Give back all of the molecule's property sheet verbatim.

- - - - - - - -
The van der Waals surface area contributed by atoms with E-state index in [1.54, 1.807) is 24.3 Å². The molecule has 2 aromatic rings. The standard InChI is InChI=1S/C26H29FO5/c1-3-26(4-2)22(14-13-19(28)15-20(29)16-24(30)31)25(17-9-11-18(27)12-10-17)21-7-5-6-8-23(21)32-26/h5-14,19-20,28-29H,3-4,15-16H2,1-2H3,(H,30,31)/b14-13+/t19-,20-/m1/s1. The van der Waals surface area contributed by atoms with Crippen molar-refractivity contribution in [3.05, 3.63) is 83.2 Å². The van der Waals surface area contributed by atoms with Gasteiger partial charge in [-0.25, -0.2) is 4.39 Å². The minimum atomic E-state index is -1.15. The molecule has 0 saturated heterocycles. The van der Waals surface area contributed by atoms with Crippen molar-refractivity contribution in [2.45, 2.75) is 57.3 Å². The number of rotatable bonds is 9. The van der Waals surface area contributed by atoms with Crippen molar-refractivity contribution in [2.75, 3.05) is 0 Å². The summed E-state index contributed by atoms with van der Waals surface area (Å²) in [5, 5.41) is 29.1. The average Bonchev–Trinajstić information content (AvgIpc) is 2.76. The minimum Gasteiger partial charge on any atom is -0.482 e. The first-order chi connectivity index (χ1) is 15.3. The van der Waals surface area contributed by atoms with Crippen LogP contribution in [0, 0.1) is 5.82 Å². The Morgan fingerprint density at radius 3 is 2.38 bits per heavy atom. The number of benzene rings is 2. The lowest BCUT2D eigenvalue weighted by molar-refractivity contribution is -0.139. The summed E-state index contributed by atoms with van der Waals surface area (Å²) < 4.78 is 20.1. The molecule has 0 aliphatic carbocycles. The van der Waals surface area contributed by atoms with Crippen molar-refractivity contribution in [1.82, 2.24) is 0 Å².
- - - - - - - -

The van der Waals surface area contributed by atoms with E-state index in [1.54, 1.807) is 24.3 Å². The molecule has 2 aromatic rings. The standard InChI is InChI=1S/C26H29FO5/c1-3-26(4-2)22(14-13-19(28)15-20(29)16-24(30)31)25(17-9-11-18(27)12-10-17)21-7-5-6-8-23(21)32-26/h5-14,19-20,28-29H,3-4,15-16H2,1-2H3,(H,30,31)/b14-13+/t19-,20-/m1/s1. The van der Waals surface area contributed by atoms with Crippen molar-refractivity contribution in [3.05, 3.63) is 83.2 Å². The van der Waals surface area contributed by atoms with Gasteiger partial charge in [-0.25, -0.2) is 4.39 Å². The minimum atomic E-state index is -1.15. The molecule has 0 saturated heterocycles. The van der Waals surface area contributed by atoms with Crippen molar-refractivity contribution in [2.45, 2.75) is 57.3 Å². The number of rotatable bonds is 9. The van der Waals surface area contributed by atoms with Crippen molar-refractivity contribution in [2.75, 3.05) is 0 Å². The summed E-state index contributed by atoms with van der Waals surface area (Å²) in [5, 5.41) is 29.1. The average Bonchev–Trinajstić information content (AvgIpc) is 2.76. The minimum Gasteiger partial charge on any atom is -0.482 e. The first-order chi connectivity index (χ1) is 15.3. The van der Waals surface area contributed by atoms with Crippen LogP contribution in [0, 0.1) is 5.82 Å². The Morgan fingerprint density at radius 3 is 2.38 bits per heavy atom. The number of benzene rings is 2. The lowest BCUT2D eigenvalue weighted by molar-refractivity contribution is -0.139. The summed E-state index contributed by atoms with van der Waals surface area (Å²) < 4.78 is 20.1. The molecule has 0 aliphatic carbocycles. The van der Waals surface area contributed by atoms with Crippen molar-refractivity contribution in [1.82, 2.24) is 0 Å².